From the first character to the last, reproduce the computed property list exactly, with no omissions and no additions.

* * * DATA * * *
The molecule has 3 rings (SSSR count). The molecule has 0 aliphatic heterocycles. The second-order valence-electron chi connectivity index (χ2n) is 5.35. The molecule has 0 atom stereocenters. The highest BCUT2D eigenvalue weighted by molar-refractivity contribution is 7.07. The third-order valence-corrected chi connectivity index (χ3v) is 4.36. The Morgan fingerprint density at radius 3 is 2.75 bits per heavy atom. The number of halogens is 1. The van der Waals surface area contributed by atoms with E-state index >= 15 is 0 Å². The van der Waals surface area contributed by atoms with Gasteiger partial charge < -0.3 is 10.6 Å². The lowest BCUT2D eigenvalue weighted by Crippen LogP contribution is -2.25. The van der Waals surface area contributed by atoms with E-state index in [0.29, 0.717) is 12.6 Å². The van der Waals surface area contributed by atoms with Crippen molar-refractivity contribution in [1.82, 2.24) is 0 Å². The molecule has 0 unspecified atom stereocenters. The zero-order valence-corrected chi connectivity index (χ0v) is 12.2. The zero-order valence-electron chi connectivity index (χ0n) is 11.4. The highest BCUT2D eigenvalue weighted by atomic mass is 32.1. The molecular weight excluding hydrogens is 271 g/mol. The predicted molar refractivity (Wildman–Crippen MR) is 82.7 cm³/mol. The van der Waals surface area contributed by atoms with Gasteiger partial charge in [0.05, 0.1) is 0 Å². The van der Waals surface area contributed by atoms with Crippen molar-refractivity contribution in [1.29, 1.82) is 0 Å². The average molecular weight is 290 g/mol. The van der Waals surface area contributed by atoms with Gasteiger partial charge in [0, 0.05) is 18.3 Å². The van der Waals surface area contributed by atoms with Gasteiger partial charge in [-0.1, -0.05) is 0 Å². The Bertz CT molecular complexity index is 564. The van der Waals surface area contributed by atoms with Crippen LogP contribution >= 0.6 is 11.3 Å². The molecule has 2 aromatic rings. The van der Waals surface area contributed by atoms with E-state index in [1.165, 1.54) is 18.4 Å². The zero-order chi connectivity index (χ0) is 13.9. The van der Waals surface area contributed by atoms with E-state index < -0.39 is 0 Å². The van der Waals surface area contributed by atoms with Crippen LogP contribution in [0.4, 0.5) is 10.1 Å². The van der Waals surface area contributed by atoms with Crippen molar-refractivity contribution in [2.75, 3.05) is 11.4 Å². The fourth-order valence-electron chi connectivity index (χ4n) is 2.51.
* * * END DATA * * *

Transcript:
The molecule has 3 rings (SSSR count). The molecule has 0 aliphatic heterocycles. The second-order valence-electron chi connectivity index (χ2n) is 5.35. The molecule has 0 atom stereocenters. The highest BCUT2D eigenvalue weighted by molar-refractivity contribution is 7.07. The third-order valence-corrected chi connectivity index (χ3v) is 4.36. The Morgan fingerprint density at radius 3 is 2.75 bits per heavy atom. The number of halogens is 1. The van der Waals surface area contributed by atoms with E-state index >= 15 is 0 Å². The van der Waals surface area contributed by atoms with Gasteiger partial charge < -0.3 is 10.6 Å². The lowest BCUT2D eigenvalue weighted by Crippen LogP contribution is -2.25. The van der Waals surface area contributed by atoms with E-state index in [0.29, 0.717) is 12.6 Å². The van der Waals surface area contributed by atoms with Crippen molar-refractivity contribution in [1.82, 2.24) is 0 Å². The molecule has 0 unspecified atom stereocenters. The zero-order valence-corrected chi connectivity index (χ0v) is 12.2. The zero-order valence-electron chi connectivity index (χ0n) is 11.4. The highest BCUT2D eigenvalue weighted by atomic mass is 32.1. The molecular weight excluding hydrogens is 271 g/mol. The predicted molar refractivity (Wildman–Crippen MR) is 82.7 cm³/mol. The van der Waals surface area contributed by atoms with Gasteiger partial charge in [0.05, 0.1) is 0 Å². The van der Waals surface area contributed by atoms with Crippen molar-refractivity contribution in [1.29, 1.82) is 0 Å². The average molecular weight is 290 g/mol. The van der Waals surface area contributed by atoms with Gasteiger partial charge in [0, 0.05) is 18.3 Å². The van der Waals surface area contributed by atoms with Gasteiger partial charge in [-0.1, -0.05) is 0 Å². The Bertz CT molecular complexity index is 564. The van der Waals surface area contributed by atoms with Crippen LogP contribution >= 0.6 is 11.3 Å². The molecule has 2 aromatic rings. The van der Waals surface area contributed by atoms with E-state index in [1.165, 1.54) is 18.4 Å². The zero-order chi connectivity index (χ0) is 13.9. The van der Waals surface area contributed by atoms with E-state index < -0.39 is 0 Å². The van der Waals surface area contributed by atoms with Crippen LogP contribution in [0.4, 0.5) is 10.1 Å². The van der Waals surface area contributed by atoms with Crippen molar-refractivity contribution in [2.75, 3.05) is 11.4 Å². The fourth-order valence-electron chi connectivity index (χ4n) is 2.51.